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EIU Elementary Research in Action

Volume X: 2020

Randi Yager

Digital versus Traditional Methods of Teaching Mathematics: What Works Best for Second-Grade Students

Randi YagerAbstract

Many students enter second grade lacking automaticity with basic subtraction math facts. This action research will examine which method of practicing subtraction math facts works best. Eighteen individuals participated in this study. During phase one of the study participants practiced their subtraction math facts in traditional ways. These ways included flash cards, wrap ups, and a card game. During phase two of the study participants practiced subtraction facts digitally by using online gaming sites such as Xtra Math, Freckle, Splash Learn Games, and a website called Education Games. During both phases, participants practiced math facts for fifteen minutes, three days a week. Each phase lasted three weeks. At the end of each week participants were assessed using weekly subtraction fact tests. The weekly tests were composed of varying subtraction problems each week. Week one was simple subtraction facts with digits 1-18. Week two was 2-digit subtraction facts with no regrouping. Week three was 2-digit subtraction facts with some regrouping. A pretest was also given at the beginning of each phase. The results showed that when comparing phase one, week one test to phase two, week one test, participants improved in the number of problems correctly answered during phase two of the study. Participants improved their automaticity with subtraction facts during each week of phase two compared to phase one. Overall, participant scores improved during the three weeks of practicing their facts using technology. (View Full Manuscript)

 

Sarah Jones

The Effect of Classroom Discipline and Attendance on Middle School Math Academic Achievement

Sarah JonesAbstract

The purpose of the study is to determine if math academic achievement has a relationship with the amount or duration of discipline removal and attendance. Another purpose is to better improve classroom discipline procedures as a result of this study to create a better learning environment. To improve academic success the intent is to look for a pattern within the discipline practices and academic achievement. A quantitative approach with a quasiexperimental design was employed for this study. The researcher collected data for a total of six weeks from eighth grade participants during the fall semester of 2019. The participants in this study were 117 eighth-grade students aged 12-15. The instruments being utilized included skyward, and the schools established APR (alternate placement room) list. Data from Skyward and Alternative Placement Room (APR) was analyzed descriptively. Results revealed that there is not a direct relation between math academic achievement and discipline or attendance, although 44.44% of the time absences lead to grade decreases. When it comes to discipline 50% of students had a lower improved score than the average for the pretest on the chapters covered in the study, while 36% had overall grade decreases. (View Full Manuscript)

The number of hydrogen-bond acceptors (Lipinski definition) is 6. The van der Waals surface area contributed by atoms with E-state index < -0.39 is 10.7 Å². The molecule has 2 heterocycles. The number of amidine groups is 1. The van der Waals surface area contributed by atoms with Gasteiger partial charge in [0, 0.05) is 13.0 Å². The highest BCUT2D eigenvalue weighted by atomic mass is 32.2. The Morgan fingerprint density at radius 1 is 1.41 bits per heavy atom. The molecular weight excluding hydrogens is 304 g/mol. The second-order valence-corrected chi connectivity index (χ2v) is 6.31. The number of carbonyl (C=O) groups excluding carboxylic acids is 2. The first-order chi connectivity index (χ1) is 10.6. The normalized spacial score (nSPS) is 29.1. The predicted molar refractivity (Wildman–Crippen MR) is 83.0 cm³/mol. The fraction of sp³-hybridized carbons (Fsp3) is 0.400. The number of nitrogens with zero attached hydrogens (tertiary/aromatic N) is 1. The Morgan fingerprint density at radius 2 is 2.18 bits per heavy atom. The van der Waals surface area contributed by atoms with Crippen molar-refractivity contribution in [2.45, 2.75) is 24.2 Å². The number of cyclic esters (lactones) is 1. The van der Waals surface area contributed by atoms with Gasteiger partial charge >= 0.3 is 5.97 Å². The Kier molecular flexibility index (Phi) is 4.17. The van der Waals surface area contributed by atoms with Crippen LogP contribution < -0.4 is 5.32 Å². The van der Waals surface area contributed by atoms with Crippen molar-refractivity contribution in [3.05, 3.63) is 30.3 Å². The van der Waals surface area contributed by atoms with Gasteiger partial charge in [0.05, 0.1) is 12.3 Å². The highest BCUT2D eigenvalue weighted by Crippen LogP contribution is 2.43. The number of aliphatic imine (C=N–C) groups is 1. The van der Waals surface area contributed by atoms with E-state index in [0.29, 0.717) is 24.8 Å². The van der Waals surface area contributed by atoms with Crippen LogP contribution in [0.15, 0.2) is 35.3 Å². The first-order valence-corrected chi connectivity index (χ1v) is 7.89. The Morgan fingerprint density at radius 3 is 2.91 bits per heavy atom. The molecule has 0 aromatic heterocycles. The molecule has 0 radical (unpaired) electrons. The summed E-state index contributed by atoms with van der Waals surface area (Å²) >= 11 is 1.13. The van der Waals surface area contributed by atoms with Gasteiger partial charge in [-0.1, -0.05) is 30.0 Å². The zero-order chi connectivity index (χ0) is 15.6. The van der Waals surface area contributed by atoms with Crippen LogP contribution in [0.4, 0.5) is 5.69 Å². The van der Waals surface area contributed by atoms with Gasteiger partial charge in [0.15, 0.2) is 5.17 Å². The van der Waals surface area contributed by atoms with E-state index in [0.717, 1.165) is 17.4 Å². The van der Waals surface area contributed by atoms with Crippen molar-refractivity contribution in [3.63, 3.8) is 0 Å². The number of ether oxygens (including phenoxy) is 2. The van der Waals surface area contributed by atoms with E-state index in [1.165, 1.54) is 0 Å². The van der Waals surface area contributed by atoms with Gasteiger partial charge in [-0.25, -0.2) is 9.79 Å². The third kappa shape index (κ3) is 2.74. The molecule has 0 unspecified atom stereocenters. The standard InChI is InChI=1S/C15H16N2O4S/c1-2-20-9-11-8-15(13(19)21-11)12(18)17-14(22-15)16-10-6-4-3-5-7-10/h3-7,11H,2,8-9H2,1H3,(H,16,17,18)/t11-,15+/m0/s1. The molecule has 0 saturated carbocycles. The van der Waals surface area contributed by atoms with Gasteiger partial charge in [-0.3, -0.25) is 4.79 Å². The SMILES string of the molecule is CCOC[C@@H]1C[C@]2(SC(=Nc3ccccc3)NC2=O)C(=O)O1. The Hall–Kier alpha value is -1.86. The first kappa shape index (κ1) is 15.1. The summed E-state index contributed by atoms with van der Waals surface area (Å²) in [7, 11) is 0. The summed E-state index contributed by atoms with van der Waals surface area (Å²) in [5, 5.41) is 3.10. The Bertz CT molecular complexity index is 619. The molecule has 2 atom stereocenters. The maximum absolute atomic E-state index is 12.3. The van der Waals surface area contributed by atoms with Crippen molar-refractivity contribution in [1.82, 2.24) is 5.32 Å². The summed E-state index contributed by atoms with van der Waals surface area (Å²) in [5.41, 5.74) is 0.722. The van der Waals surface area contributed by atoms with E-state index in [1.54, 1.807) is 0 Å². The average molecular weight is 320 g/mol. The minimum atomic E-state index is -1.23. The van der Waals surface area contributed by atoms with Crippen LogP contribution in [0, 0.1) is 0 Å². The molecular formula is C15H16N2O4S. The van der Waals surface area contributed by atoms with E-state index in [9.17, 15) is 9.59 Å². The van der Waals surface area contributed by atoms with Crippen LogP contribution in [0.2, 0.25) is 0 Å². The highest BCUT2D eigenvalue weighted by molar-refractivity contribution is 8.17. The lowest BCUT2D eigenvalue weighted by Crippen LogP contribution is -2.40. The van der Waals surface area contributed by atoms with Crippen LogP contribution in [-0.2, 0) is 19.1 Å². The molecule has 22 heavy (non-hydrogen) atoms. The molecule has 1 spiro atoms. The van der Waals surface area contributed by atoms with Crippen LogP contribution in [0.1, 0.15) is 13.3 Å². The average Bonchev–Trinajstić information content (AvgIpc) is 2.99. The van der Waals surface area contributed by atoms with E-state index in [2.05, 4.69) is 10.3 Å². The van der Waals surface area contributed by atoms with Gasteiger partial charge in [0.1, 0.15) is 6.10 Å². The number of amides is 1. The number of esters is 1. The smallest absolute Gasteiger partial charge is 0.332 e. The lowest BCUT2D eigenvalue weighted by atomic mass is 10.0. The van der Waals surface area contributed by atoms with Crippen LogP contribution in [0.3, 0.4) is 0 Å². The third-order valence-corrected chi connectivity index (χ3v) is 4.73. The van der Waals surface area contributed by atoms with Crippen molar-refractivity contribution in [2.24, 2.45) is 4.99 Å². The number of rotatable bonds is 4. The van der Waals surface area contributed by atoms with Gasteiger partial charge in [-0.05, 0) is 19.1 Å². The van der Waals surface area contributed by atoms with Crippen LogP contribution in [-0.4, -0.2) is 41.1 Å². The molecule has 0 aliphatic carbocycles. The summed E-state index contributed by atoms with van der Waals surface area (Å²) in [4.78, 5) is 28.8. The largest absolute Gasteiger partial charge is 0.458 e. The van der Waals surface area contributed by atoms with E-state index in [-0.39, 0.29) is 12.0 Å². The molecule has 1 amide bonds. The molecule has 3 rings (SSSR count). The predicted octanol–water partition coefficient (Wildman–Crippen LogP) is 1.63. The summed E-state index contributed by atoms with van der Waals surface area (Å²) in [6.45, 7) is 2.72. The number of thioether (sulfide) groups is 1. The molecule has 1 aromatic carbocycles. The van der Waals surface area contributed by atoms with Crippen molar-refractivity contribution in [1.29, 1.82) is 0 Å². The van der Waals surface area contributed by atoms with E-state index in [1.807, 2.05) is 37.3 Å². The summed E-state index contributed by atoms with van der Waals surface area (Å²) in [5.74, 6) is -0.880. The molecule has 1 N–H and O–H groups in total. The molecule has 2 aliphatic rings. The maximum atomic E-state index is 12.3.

Brittany‌ ‌Meyer‌ ‌

Implementing‌ ‌Response‌ ‌to‌ ‌Intervention‌ ‌in‌ ‌Mathematics‌ ‌in a Fifth Grade Mathematics Classroom

Brittany MeyerAbstract

The purpose of this study was to determine if integrating technology within interventions would increase the level of understanding of student’s mathematical knowledge. The researcher intends to discover if low and high technology strategies would impact student’s engagement, participation, and effort towards their mathematical learning. It was hypothesized that students would positively benefit from the use of low and high technology interventions. The researcher suggested that the use of these interventions would improve the students’ ability to understand and better retain mathematical concepts. The two research questions that guided this study: Does implementing high and low technology interventions improve the understanding of mathematical concepts for struggling fifth grade math students? And what are specific strategies that best facilitate students’ learning when a deficit is identified in a current mathematical learning concept? Two classes consisted of a total of twenty-six fifth grade students, ages 10-11, participated in this six week study. Class I, eleven students, endured math interventions with the use of technology resources. Class II, fifteen students, consisted of students receiving interventions using only basic math supplemental worksheets. All participants improved their scores, however Class I increased their post-test scores by 12% more. Class I’s mean post-test score was 97% and Class II’s mean post-test score was 85%. Consistently on all subgroups, Class I had more gains and higher scores than Class II. Class I’s increased score was 52% and Class II’s was 48%. This concludes Class I making more improvements than Class II. (View Full Manuscript)

 

 

 

 

 

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